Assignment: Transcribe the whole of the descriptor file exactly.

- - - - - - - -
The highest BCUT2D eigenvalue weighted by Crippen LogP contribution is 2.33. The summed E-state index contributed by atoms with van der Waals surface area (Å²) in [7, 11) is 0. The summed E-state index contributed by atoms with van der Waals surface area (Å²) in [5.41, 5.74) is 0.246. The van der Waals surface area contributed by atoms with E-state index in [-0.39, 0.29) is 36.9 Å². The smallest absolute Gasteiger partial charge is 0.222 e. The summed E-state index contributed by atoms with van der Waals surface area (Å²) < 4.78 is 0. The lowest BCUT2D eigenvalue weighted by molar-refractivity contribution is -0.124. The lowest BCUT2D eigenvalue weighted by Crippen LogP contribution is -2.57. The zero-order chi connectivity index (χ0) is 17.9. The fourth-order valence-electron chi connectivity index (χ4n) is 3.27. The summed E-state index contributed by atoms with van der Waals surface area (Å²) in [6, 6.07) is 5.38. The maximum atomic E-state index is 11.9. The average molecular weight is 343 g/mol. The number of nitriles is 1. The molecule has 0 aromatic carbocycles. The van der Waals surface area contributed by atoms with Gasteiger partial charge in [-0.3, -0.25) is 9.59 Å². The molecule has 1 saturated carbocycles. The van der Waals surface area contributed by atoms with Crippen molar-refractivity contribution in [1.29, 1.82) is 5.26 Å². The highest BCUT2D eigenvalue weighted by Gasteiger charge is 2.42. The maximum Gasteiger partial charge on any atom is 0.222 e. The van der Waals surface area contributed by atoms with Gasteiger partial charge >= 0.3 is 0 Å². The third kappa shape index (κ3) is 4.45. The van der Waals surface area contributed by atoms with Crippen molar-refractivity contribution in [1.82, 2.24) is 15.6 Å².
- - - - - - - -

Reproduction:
The highest BCUT2D eigenvalue weighted by Crippen LogP contribution is 2.33. The summed E-state index contributed by atoms with van der Waals surface area (Å²) in [7, 11) is 0. The summed E-state index contributed by atoms with van der Waals surface area (Å²) in [5.41, 5.74) is 0.246. The van der Waals surface area contributed by atoms with E-state index in [-0.39, 0.29) is 36.9 Å². The smallest absolute Gasteiger partial charge is 0.222 e. The summed E-state index contributed by atoms with van der Waals surface area (Å²) < 4.78 is 0. The lowest BCUT2D eigenvalue weighted by molar-refractivity contribution is -0.124. The lowest BCUT2D eigenvalue weighted by Crippen LogP contribution is -2.57. The zero-order chi connectivity index (χ0) is 17.9. The fourth-order valence-electron chi connectivity index (χ4n) is 3.27. The summed E-state index contributed by atoms with van der Waals surface area (Å²) in [6, 6.07) is 5.38. The maximum atomic E-state index is 11.9. The average molecular weight is 343 g/mol. The number of nitriles is 1. The molecule has 0 aromatic carbocycles. The van der Waals surface area contributed by atoms with Gasteiger partial charge in [-0.3, -0.25) is 9.59 Å². The molecule has 1 saturated carbocycles. The van der Waals surface area contributed by atoms with Crippen molar-refractivity contribution in [1.29, 1.82) is 5.26 Å². The highest BCUT2D eigenvalue weighted by Gasteiger charge is 2.42. The maximum Gasteiger partial charge on any atom is 0.222 e. The van der Waals surface area contributed by atoms with Gasteiger partial charge >= 0.3 is 0 Å². The third kappa shape index (κ3) is 4.45. The van der Waals surface area contributed by atoms with Crippen molar-refractivity contribution in [1.82, 2.24) is 15.6 Å².